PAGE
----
Use ripe and speckly bananas for this recipe (ones that look like this).  Be sure the bananas aren’t over-ripe (i.e. very high percentage of brown patches), as this will introduce a slightly boozy overtone to the ice cream.  But hey, you might enjoy that too!

Egg -Free Ultra Decadent Chocolate Ice Cream (makes about 0.75 L)

1/2 cup mashed ripe banana
3/4 cup Dutch processed cocoa powder
3/4 cup white sugar
2 1/2 cups half-and-half cream

Read the rest of this entry »





It’s National Chocolate Ice Cream Day!

7 06 2012

June 7th is National Chocolate Ice Cream Day, so I thought I’d reprise an oldie but a goodie: Week #5’s Ultra Decadent Chocolate Ice Cream.

Chocolate ice cream

Week #5’s Ultra Decadent Chocolate Ice Cream

This super simple ice cream recipe uses only four ingredients, and I assure you it will taste better than any premium chocolate ice cream you’ll find at the grocery store.  If you have time to make and chill the custard this morning, you can churn out a creamy batch of ice cream for dessert tonight.  Cheers to chocolate!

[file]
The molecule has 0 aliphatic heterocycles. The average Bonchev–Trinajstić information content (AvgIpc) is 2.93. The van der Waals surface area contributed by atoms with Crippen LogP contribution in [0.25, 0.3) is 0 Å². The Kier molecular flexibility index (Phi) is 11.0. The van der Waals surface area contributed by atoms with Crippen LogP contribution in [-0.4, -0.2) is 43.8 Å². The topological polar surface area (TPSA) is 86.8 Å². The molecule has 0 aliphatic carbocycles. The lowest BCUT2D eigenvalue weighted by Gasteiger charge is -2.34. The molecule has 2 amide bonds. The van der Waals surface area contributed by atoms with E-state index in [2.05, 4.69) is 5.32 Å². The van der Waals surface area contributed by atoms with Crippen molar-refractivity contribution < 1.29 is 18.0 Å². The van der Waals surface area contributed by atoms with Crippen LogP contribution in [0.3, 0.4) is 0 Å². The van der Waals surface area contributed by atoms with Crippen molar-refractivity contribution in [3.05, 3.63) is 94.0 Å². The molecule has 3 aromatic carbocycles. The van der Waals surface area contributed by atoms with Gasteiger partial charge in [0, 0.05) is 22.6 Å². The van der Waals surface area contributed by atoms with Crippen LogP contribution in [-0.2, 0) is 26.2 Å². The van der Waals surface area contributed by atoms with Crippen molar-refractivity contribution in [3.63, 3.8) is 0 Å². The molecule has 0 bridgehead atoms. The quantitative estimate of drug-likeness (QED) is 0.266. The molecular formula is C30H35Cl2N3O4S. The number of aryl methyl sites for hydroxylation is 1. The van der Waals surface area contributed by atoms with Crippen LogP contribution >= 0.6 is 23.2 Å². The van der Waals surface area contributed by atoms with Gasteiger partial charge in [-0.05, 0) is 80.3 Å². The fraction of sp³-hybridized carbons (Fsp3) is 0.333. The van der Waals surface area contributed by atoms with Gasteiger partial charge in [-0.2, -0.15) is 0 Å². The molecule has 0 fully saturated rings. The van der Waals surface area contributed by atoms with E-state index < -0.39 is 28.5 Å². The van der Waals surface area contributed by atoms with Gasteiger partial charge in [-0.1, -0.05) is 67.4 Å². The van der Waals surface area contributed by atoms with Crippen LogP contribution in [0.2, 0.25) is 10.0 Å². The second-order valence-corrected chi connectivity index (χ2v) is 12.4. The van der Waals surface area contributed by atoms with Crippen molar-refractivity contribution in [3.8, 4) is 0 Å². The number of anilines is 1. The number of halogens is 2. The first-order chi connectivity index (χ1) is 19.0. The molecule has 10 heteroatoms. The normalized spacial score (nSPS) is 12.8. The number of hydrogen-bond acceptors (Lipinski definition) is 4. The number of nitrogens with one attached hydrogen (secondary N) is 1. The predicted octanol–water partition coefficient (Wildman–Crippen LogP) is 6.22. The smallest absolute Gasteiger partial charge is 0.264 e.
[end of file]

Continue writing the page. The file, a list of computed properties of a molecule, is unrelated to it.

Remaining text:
Ultra Decadent Chocolate Ice Cream (#5)

11 04 2012

Dutch processed cocoa

I’m keeping things super simple this week and going with a classic that uses only four ingredients: chocolate ice cream. What I love about this recipe is its rather unabashed use of cocoa powder.  Unlike other chocolate ice cream recipes that use a scant few tablespoons of cocoa, this recipe uses a whopping 3/4 cup.  The result is an ultra decadent, rich, and chocolatey ice cream.

If you can find it, use Dutch-processed cocoa powder rather than natural cocoa powder.  What’s the difference?  Natural cocoa powder is lighter in colour, has an intense flavour, and is slightly acidic.  Dutch-processed cocoa powder is treated with an alkalizing agent to neutralize its acidity.  As a result, it’s darker and has a mellower, smoother taste.  Dutch-processed cocoa is also more soluble in liquids, making it the favoured cocoa powder for ice cream.

(PS: If you plan to do any baking with your leftover cocoa powder, keep in mind that natural cocoa powder and Dutch cocoa powder cannot necessarily be used interchangeably because of their different pH levels.  David Lebovitz has a great FAQ page on cocoa powder.  Have a read — it might save your brownies from disaster!)

Ultra Decadent Chocolate Ice Cream (makes about 3/4 quart)

Adapted from the Donvier Ice Cream Maker Recipe Booklet

2 eggs
3/4 cup Dutch processed cocoa powder
3/4 cup white sugar
2 1/2 cups half-and-half cream

Read the rest of this entry »